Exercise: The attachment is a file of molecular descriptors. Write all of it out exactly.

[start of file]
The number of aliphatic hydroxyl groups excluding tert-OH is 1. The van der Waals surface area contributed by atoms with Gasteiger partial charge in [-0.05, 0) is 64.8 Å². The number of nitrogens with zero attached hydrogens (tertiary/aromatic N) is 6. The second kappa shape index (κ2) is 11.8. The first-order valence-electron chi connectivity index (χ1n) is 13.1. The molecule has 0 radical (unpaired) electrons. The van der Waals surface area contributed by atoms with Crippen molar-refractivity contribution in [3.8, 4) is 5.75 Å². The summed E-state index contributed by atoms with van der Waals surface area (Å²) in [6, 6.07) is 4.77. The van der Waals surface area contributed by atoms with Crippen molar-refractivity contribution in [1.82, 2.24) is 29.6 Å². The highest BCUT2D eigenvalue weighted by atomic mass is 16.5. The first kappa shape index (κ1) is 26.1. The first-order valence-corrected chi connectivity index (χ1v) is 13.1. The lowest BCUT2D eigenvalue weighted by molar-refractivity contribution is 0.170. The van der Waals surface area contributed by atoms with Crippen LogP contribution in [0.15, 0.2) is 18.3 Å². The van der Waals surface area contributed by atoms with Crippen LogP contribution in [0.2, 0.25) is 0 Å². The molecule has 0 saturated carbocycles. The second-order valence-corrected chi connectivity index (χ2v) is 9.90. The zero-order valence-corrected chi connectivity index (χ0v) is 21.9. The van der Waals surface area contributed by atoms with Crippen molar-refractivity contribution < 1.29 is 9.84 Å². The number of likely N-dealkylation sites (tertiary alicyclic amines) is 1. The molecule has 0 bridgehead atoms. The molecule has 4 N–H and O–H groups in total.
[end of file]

The number of aliphatic hydroxyl groups excluding tert-OH is 1. The van der Waals surface area contributed by atoms with Gasteiger partial charge in [-0.05, 0) is 64.8 Å². The number of nitrogens with zero attached hydrogens (tertiary/aromatic N) is 6. The second kappa shape index (κ2) is 11.8. The first-order valence-electron chi connectivity index (χ1n) is 13.1. The molecule has 0 radical (unpaired) electrons. The van der Waals surface area contributed by atoms with Crippen molar-refractivity contribution in [3.8, 4) is 5.75 Å². The summed E-state index contributed by atoms with van der Waals surface area (Å²) in [6, 6.07) is 4.77. The van der Waals surface area contributed by atoms with Crippen molar-refractivity contribution in [1.82, 2.24) is 29.6 Å². The highest BCUT2D eigenvalue weighted by atomic mass is 16.5. The first kappa shape index (κ1) is 26.1. The first-order valence-corrected chi connectivity index (χ1v) is 13.1. The lowest BCUT2D eigenvalue weighted by molar-refractivity contribution is 0.170. The van der Waals surface area contributed by atoms with Crippen LogP contribution in [0.15, 0.2) is 18.3 Å². The van der Waals surface area contributed by atoms with Crippen LogP contribution in [0.2, 0.25) is 0 Å². The molecule has 0 saturated carbocycles. The second-order valence-corrected chi connectivity index (χ2v) is 9.90. The zero-order valence-corrected chi connectivity index (χ0v) is 21.9. The van der Waals surface area contributed by atoms with Crippen molar-refractivity contribution < 1.29 is 9.84 Å². The number of likely N-dealkylation sites (tertiary alicyclic amines) is 1. The molecule has 0 bridgehead atoms. The molecule has 4 N–H and O–H groups in total.